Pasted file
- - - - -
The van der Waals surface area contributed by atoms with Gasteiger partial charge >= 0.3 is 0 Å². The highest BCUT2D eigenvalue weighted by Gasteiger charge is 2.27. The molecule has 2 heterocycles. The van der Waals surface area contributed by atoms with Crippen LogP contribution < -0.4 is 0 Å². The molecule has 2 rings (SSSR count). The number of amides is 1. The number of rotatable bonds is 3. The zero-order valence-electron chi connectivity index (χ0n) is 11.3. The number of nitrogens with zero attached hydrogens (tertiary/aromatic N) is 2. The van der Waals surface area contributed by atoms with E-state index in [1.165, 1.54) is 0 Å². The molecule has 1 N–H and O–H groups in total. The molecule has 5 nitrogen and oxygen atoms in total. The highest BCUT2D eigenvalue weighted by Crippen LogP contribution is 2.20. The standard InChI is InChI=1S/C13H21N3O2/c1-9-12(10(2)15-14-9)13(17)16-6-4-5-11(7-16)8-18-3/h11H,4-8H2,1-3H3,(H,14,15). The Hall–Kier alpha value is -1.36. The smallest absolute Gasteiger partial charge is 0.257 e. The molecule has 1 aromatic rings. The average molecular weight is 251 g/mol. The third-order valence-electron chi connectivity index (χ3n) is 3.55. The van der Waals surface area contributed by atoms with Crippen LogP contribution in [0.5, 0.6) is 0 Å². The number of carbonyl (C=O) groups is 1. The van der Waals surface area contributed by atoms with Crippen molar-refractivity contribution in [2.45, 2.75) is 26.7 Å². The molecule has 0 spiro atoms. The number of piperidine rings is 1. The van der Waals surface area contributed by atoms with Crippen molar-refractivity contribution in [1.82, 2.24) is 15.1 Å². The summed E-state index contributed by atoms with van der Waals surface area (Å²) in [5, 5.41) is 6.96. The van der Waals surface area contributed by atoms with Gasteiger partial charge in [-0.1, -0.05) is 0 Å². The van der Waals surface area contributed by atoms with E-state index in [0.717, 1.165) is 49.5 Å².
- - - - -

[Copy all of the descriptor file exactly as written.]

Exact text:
The van der Waals surface area contributed by atoms with Gasteiger partial charge >= 0.3 is 0 Å². The highest BCUT2D eigenvalue weighted by Gasteiger charge is 2.27. The molecule has 2 heterocycles. The van der Waals surface area contributed by atoms with Crippen LogP contribution < -0.4 is 0 Å². The molecule has 2 rings (SSSR count). The number of amides is 1. The number of rotatable bonds is 3. The zero-order valence-electron chi connectivity index (χ0n) is 11.3. The number of nitrogens with zero attached hydrogens (tertiary/aromatic N) is 2. The van der Waals surface area contributed by atoms with E-state index in [1.165, 1.54) is 0 Å². The molecule has 1 N–H and O–H groups in total. The molecule has 5 nitrogen and oxygen atoms in total. The highest BCUT2D eigenvalue weighted by Crippen LogP contribution is 2.20. The standard InChI is InChI=1S/C13H21N3O2/c1-9-12(10(2)15-14-9)13(17)16-6-4-5-11(7-16)8-18-3/h11H,4-8H2,1-3H3,(H,14,15). The Hall–Kier alpha value is -1.36. The smallest absolute Gasteiger partial charge is 0.257 e. The molecule has 1 aromatic rings. The average molecular weight is 251 g/mol. The third-order valence-electron chi connectivity index (χ3n) is 3.55. The van der Waals surface area contributed by atoms with Crippen LogP contribution in [0.5, 0.6) is 0 Å². The number of carbonyl (C=O) groups is 1. The van der Waals surface area contributed by atoms with Crippen molar-refractivity contribution in [2.45, 2.75) is 26.7 Å². The molecule has 0 spiro atoms. The number of piperidine rings is 1. The van der Waals surface area contributed by atoms with Crippen molar-refractivity contribution in [1.82, 2.24) is 15.1 Å². The summed E-state index contributed by atoms with van der Waals surface area (Å²) in [5, 5.41) is 6.96. The van der Waals surface area contributed by atoms with Gasteiger partial charge in [-0.1, -0.05) is 0 Å². The van der Waals surface area contributed by atoms with E-state index in [0.717, 1.165) is 49.5 Å².